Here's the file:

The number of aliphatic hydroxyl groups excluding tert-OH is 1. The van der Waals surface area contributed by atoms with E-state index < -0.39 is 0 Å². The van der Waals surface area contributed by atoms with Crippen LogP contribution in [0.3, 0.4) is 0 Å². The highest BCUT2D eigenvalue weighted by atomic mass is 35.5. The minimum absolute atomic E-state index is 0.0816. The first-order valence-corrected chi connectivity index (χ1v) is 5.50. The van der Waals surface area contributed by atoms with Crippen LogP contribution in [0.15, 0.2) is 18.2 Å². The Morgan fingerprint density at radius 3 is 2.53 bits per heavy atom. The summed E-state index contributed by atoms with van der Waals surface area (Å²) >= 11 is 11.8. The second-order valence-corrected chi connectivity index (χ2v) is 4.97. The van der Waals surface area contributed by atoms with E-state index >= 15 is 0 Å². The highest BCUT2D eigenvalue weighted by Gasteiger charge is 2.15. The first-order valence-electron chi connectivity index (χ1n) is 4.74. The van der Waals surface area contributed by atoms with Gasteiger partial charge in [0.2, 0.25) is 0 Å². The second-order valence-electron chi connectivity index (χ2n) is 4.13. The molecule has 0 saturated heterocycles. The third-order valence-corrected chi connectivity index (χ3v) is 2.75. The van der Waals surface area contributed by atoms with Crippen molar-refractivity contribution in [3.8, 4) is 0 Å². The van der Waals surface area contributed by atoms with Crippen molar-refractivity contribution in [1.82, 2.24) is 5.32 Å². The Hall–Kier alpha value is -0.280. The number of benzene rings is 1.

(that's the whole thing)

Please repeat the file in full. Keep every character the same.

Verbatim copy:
The number of aliphatic hydroxyl groups excluding tert-OH is 1. The van der Waals surface area contributed by atoms with E-state index < -0.39 is 0 Å². The van der Waals surface area contributed by atoms with Crippen LogP contribution in [0.3, 0.4) is 0 Å². The highest BCUT2D eigenvalue weighted by atomic mass is 35.5. The minimum absolute atomic E-state index is 0.0816. The first-order valence-corrected chi connectivity index (χ1v) is 5.50. The van der Waals surface area contributed by atoms with Crippen LogP contribution in [0.15, 0.2) is 18.2 Å². The Morgan fingerprint density at radius 3 is 2.53 bits per heavy atom. The summed E-state index contributed by atoms with van der Waals surface area (Å²) >= 11 is 11.8. The second-order valence-corrected chi connectivity index (χ2v) is 4.97. The van der Waals surface area contributed by atoms with E-state index >= 15 is 0 Å². The highest BCUT2D eigenvalue weighted by Gasteiger charge is 2.15. The first-order valence-electron chi connectivity index (χ1n) is 4.74. The van der Waals surface area contributed by atoms with Gasteiger partial charge in [0.2, 0.25) is 0 Å². The second-order valence-electron chi connectivity index (χ2n) is 4.13. The molecule has 0 saturated heterocycles. The third-order valence-corrected chi connectivity index (χ3v) is 2.75. The van der Waals surface area contributed by atoms with Crippen molar-refractivity contribution in [3.8, 4) is 0 Å². The van der Waals surface area contributed by atoms with Crippen molar-refractivity contribution in [1.82, 2.24) is 5.32 Å². The Hall–Kier alpha value is -0.280. The number of benzene rings is 1.